4 Strategies for Teaching Gifted Children in Primary

1. Find Out Who Your Gifted Students Are

Do you know who the gifted students are in your Primary? Are you sure? Not all gifted students are alike. I had one gifted 10-year-old who piped up during Singing Time and started talking about the various minor chords we were using. I didn't have a clue what she was talking about! It was easy to see that she was gifted in music. I discovered later that I had another gifted 10-year-old, this one with ADHD, and I hadn't known how much he understood because--being bored--he was always playing around with his friends on the back row. But he also was an advanced learner, and he just needed more.

You probably won't know which of your students are actually classified as gifted, but a formal designation isn't what will concern you most. If you'd like to focus on students who are advanced, then look for those who need to learn a little more, a little faster, a little deeper. You can talk to your Primary presidency, the teachers, the parents, or your Father in Heaven to try to get a sense of which students these are. In fact, just this new perspective might be enough to help you recognize these students on your own.

2. Vary the Types of Learning Activities

My Primary music mentor, Sharla Dance, heavily focuses on 8 different learning styles. She took these from Dr. Howard Gardner's theory of multiple intelligences, which he first wrote about at Harvard University in 1983. I give an overview of their application to Primary music here. While these principles are beneficial for all children, they are especially crucial for the gifted, who usually develop strongly in one area to the neglecting of other areas. So, it becomes vital that we not choose one teaching method and then never deviate from it. Even if it's a great activity, it simply cannot reach all of our learners. Variety is key.

3. Build in Layers of Difficulty

One of the hallmarks of a gifted student is that she will learn more quickly, with fewer repetitions. After mastery, additional unneeded repetitions will actually reduce her brain's ability to learn. But the rest of our students need tons of repetition, right? So what do we do? Panic?! Well, sometimes...but it's better if we repeat but with variations. 

Let's say the current learning activity is a pattern with sand blocks (read my post on DIY sand blocks here). You start with a simple pattern of scrape-scrape-hold-scrape, but after one sing-through, your quick kids will have it. So the next time, you add a piece to the pattern. The next time, you mix up the pattern completely, using symbols on the board to represent the different sounds/motions. Then, you could add in a partner clap. Then, you could have a child come up and rearrange the symbols on the board into a different order. Here is a post that outlines this type of progression in more detail. Using layers of difficulty like this will completely engage your gifted learners while providing the repetition everyone else needs.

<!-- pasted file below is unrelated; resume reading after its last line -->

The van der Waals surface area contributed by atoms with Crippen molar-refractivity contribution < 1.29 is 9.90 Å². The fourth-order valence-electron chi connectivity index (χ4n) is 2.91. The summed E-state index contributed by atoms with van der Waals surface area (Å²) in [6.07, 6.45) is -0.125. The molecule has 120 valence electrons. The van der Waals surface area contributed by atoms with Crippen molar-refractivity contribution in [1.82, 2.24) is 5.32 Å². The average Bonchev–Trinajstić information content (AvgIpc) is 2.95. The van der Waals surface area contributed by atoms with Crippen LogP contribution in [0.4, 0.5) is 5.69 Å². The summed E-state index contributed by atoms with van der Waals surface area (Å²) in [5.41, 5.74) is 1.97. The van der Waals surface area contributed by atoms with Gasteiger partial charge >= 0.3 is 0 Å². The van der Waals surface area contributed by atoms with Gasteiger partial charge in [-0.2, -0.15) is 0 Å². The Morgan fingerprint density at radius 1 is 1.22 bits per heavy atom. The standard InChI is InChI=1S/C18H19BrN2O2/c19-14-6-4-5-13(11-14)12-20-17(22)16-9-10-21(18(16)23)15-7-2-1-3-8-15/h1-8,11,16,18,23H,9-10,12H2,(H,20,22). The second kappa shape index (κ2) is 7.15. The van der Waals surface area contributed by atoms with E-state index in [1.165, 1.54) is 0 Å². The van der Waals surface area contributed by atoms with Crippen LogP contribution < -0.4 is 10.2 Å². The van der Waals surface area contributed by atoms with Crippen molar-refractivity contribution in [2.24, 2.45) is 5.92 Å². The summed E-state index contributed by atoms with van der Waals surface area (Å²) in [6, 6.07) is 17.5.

4. Engage Students Individually

Many gifted children are used to not being challenged, and so they don't put forth effort anymore. The job of any teacher is to help apathetic students reengage, but with gospel teachers, our responsibility is of eternal importance. When you notice a child choosing to not participate on a regular basis, sometimes he just needs a chance to help out. 

Once, I reached out to one of my almost 12-year-old girls (who was just counting down days 'til her birthday) with help leading the second part of "A Child's Prayer." I went to her house, we practiced together, and then she helped me lead during Primary. We both loved the experience!

Not all of your students will be capable/willing to lead music, and that's okay. Maybe one child would be willing to learn a tricky instrument pattern beforehand, to help you demonstrate it. Or maybe one would draw you a poster. Just seek for inspiration on what they individually need.

Entire degrees are devoted to studying the characteristics and needs of gifted children, so there's no way I can express everything there is to know in one blog post! However, I hope this has provided you with an opportunity to see your students through more aware eyes and thus discern how better you can serve them. Please feel free to comment or email me with any questions you have. There's nothing more important we can do than help our children.